Ultrafast Quantum Control of Exciton Dynamics in Semiconductor Quantum Dots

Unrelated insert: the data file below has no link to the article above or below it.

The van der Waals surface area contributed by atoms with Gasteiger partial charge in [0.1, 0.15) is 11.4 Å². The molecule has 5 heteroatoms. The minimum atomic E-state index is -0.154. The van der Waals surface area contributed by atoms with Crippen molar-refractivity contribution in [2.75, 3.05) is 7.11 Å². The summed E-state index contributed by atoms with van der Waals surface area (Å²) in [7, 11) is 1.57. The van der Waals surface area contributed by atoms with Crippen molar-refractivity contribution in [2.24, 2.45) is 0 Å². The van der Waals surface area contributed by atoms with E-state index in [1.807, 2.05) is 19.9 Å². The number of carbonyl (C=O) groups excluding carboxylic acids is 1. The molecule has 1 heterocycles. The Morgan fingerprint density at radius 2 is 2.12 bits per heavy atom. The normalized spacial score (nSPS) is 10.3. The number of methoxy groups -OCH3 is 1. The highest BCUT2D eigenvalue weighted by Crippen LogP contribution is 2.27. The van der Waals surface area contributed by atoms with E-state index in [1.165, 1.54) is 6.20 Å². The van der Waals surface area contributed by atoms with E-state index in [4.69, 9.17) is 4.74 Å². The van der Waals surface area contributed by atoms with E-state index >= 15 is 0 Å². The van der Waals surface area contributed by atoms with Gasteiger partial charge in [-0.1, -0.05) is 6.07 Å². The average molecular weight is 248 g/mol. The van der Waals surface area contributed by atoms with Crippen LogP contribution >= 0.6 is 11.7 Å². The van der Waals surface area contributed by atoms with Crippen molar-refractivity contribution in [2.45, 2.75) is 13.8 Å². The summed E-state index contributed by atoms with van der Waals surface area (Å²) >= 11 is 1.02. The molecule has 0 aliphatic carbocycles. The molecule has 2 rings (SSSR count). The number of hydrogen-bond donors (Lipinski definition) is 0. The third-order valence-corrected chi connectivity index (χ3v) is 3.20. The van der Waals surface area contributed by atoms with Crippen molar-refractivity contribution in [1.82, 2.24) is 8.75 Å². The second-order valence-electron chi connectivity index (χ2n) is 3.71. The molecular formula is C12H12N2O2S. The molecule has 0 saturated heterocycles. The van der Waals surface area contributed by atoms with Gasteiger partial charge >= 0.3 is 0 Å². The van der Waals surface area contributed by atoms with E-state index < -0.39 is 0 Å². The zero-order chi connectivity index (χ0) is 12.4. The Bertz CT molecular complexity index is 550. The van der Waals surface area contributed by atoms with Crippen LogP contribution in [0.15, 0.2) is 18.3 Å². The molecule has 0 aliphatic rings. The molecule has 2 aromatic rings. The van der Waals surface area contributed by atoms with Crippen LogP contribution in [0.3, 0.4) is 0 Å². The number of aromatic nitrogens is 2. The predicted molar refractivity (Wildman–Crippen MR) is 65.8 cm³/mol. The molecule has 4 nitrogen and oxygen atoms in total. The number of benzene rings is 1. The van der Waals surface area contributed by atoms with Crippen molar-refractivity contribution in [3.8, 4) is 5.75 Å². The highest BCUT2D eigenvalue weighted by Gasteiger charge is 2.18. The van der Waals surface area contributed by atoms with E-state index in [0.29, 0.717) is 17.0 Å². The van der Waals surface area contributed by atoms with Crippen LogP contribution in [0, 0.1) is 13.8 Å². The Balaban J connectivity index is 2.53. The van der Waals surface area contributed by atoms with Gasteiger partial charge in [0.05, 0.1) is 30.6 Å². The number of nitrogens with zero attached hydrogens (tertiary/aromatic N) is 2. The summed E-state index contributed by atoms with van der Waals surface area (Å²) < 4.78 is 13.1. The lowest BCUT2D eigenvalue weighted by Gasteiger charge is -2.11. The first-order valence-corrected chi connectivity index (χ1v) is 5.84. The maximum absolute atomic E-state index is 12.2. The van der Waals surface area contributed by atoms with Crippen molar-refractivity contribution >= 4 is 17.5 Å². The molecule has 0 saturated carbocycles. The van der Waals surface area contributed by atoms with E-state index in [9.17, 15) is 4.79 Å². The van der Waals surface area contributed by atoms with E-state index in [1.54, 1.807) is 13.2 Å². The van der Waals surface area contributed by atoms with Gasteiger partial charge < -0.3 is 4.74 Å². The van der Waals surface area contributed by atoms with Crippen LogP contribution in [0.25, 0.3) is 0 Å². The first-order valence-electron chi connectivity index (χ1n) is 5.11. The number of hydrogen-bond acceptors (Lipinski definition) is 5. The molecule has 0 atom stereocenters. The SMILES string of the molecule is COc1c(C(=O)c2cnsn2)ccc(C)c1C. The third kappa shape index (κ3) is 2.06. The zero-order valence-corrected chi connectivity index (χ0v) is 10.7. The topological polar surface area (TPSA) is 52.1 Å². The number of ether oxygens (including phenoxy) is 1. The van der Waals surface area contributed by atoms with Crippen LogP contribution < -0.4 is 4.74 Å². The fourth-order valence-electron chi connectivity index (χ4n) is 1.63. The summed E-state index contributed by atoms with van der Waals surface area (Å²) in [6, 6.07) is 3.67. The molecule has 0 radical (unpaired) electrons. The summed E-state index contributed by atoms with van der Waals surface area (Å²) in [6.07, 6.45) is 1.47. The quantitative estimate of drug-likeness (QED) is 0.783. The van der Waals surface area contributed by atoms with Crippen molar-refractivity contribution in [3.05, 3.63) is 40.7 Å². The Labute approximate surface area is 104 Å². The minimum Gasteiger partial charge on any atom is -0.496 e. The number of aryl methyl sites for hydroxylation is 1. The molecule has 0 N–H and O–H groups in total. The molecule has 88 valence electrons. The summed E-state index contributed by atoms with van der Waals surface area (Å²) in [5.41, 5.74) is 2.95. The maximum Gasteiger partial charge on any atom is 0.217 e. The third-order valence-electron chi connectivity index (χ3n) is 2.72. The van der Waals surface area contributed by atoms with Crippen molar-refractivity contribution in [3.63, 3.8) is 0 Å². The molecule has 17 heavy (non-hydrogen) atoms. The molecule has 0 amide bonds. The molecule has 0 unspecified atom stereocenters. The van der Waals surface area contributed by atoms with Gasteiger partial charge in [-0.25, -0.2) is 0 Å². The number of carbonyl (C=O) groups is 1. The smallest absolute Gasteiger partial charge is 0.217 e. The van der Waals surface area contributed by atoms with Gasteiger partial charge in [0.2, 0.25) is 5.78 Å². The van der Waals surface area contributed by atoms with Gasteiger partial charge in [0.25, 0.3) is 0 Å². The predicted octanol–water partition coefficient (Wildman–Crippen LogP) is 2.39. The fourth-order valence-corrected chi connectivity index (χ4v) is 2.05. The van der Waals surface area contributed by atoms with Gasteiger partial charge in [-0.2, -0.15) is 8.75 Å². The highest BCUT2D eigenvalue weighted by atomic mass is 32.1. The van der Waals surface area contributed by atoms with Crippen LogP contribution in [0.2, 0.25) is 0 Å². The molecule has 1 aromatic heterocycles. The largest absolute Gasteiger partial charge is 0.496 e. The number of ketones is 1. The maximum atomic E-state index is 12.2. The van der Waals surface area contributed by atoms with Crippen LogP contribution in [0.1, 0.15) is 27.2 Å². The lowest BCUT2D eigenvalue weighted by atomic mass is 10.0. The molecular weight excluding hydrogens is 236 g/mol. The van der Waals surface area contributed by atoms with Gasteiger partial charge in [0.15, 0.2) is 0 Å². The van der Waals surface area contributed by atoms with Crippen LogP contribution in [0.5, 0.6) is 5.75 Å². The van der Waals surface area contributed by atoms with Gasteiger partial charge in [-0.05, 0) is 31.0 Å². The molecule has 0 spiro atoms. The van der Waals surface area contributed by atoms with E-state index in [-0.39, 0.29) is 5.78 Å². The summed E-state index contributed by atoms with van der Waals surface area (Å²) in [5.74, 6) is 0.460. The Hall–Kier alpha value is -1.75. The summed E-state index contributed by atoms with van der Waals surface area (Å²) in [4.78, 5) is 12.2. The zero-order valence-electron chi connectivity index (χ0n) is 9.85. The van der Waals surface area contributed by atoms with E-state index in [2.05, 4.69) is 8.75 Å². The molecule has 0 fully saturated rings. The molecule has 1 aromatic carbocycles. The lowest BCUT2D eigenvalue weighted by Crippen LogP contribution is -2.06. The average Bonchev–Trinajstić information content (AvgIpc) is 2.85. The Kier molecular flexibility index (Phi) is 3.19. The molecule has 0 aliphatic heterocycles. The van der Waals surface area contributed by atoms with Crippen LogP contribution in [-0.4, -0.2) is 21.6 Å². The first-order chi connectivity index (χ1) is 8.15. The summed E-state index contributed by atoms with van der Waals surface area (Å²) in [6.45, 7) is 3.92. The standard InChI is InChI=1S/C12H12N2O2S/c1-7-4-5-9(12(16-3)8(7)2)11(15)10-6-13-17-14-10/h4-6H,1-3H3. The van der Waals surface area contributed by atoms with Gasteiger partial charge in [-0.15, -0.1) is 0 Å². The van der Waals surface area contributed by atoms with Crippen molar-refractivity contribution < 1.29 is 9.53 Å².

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Controlling the quantum states of charge (excitons) or spin-polarized carriers in semiconductor quantum dots (QDs) has been the focus of a considerable research effort in recent years due to the strong promise of using this approach to develop solid state quantum computing hardware. The long-term scalability of this type of quantum computing architecture is enhanced by the use of QDs emitting in the telecom band, which would exploit the established photonic infrastructure. This thesis reports the use of all optical infrared experimental techniques to control exciton dynamics in two different QD samples consisting of InAs/GaAs QDs and InAs/InP QDs within a planar microcavity. An infrared quantum control apparatus was developed and used to apply optimized shaping masks to ultrafast pulses from an optical parametric oscillator. Pulse shaping protocols designed to execute a two-qubit controlled-rotation operation on an individual semiconductor QD were demonstrated and characterized. The quantum control apparatus was then implemented in simultaneous single qubit rotations using two uncoupled, distant InAs/GaAs QDs. These optimal control experiments demonstrated high fidelity optical manipulation of exciton states in the two QDs using a single broadband laser pulse, representing a step forward on the path to a scalable QD architecture and showcasing the power of pulse shaping techniques for quantum control on solid state qubits. As an alternative to single QDs, which have very low optical signals, subsets of QDs within an ensemble can be used in quantum computing applications. To investigate the mediation of inhomogeneities in a QD ensemble, pump-probe experiments were performed on InAs/InP QDs within a dielectric Bragg stack microcavity. Two different excitation geometries showed that the angle dependence of the microcavity transmission allowed for the spectral selection of QD subsets with transition energies resonant with the cavity mode. The microcavity mitigated inhomogeneities in the ensemble while providing a basis for addressing QD subsets which could be used as distinguishable quantum bits. This thesis work shows significant advances towards an optical computing architecture using quantum states in semiconductor QDs.